As you can see – there is a fair amount going on between the instructors teaching and me listening, learning and shooting.  All this affects the ability to “kamooooon-icate”.

So how does all of this relate to the butt chewin’?  First was the expectation that all the drills were to be taught from a very specific POV.  The first drill in questions was firing 5 rounds in 3 different circles.  The first circle the rate of fire was to be 1 round per second.  The next circle was 1 round per ½ second and the final circle was 5 rounds as fast as you could press the trigger.  The purpose was to have the shooter see that as they shot faster the groping typically opens -  all rounds within the 2 inch circle for the first circle and a fist/palm sized group for the last when the rate of fire was as rapid as you could make it is how it usually goes.  And that is how it went for 8 out of 10 of us on the line.  THAT was the lesson – the hits were still effective even though the group opened up.
In my particular case – since I’ve spent so much time and energy increasing my accuracy and controlling my trigger press – what I wanted was to have the speed . . . but I really wanted all the rounds for all three circles to all be within the circle.  That was where my focus was – regardless of what Ernie and Mike communicated.  I was successful at that and I “tooted my own horn” in my post about it.  Which communicated that I missed the whole point of the exercise as far as Rob was concerned (we’ll see if I’m getting this right as far as he’s concerned in this post).  Actually – I do get it, I was just happy I met my goals.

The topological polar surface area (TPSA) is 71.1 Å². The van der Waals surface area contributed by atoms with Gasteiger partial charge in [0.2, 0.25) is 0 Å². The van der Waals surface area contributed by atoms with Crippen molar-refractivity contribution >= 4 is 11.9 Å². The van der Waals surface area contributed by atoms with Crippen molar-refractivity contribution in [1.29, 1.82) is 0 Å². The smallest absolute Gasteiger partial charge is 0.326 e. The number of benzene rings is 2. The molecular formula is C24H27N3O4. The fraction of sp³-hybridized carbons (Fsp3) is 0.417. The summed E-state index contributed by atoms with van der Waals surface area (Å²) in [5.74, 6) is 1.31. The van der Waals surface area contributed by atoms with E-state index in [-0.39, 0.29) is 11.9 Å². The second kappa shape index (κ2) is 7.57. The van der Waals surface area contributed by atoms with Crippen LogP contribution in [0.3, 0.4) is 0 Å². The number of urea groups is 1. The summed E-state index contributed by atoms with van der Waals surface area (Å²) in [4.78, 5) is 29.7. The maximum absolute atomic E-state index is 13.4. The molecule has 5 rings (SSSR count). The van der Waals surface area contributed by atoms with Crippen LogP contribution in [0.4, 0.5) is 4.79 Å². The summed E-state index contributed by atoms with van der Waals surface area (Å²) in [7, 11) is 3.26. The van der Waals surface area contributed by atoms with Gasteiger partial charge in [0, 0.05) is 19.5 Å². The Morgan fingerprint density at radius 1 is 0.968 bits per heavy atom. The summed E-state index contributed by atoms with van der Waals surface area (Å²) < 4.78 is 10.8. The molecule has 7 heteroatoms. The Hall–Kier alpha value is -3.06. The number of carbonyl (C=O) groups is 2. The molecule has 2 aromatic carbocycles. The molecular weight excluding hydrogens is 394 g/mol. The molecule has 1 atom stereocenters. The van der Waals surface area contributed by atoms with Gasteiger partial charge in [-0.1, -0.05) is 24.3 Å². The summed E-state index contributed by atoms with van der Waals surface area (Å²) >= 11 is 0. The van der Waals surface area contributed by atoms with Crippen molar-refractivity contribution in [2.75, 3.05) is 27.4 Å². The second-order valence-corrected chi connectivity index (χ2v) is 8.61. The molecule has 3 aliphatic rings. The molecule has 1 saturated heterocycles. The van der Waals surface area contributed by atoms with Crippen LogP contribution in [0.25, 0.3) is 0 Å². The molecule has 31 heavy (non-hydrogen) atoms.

The thing I like about the exchange Ernie had with Rob is that is shows they both care that what they are trying to teach is fully understood.  Good coursework, good instructors hammer on the little stuff.
The second drill that Ernie got tapped on was the “take a lap” drill which I mistakenly called “Around the World”.

There’s a lot happening in this drill.  Single round engagements on 6 circles with movement and a complete scan and assess after each round along with reloads as necessary.  Ernie pointed out I got the sequence out of order.  The first lap you had 6 rounds only and had to stop on the first miss.  Second time you could use as many rounds as you needed to put 1 round in each circle.  Third lap again as many rounds as you needed but you needed to accelerate your pace.  And the last lap was back to a only 6 rounds to complete the lap stopping on the first miss.  (hope I remembered the order right this time)

The question asked at the end was – which lap caused the greatest amount of pressure.  For me it was the very first lap – going back to my desire to perform well.  Typically, it seems the last lap causes more anxiety because the shooter is back to only 6 rounds to complete the lap.  The bottom line for me again goes back to the idea that I’d spent a great deal of time and energy working on both accuracy and trigger press – I expected to complete each lap and I expected to do that with only 6 rounds per lap . . . which I did.

So what does this all mean and why even discuss it.  My point is that everyone comes to the course with their own abilities, their own focus and their own expectations.  The instructors know what they want to teach, hopefully they’ve been trained enough that the coursework flows well and they can clearly articulate each and every drill.
Students also come with their own expectations, skill levels and goals.

How the words are spoken, how things are demonstrated, how the coursework flows are the responsibility of the instructors.  How the words are heard, how the drills are executed and how well the student listens are the responsibility of the student.  What allows these things to mesh is our ability to “kamooooon-icate”.
At some level – we had a failure to kamooooon-icate.  It didn’t affect the effectiveness of the course but it did indicate that my head was elsewhere in a couple of instances . . . and that the instructors cared enough to clear things up.  And THAT is what you expect for a solid training company.

Thanks to Ernie and Mike for your time, I picked up a ton of things to continue to work on.  And thanks to Rob – always good to know you’re watching how things are going.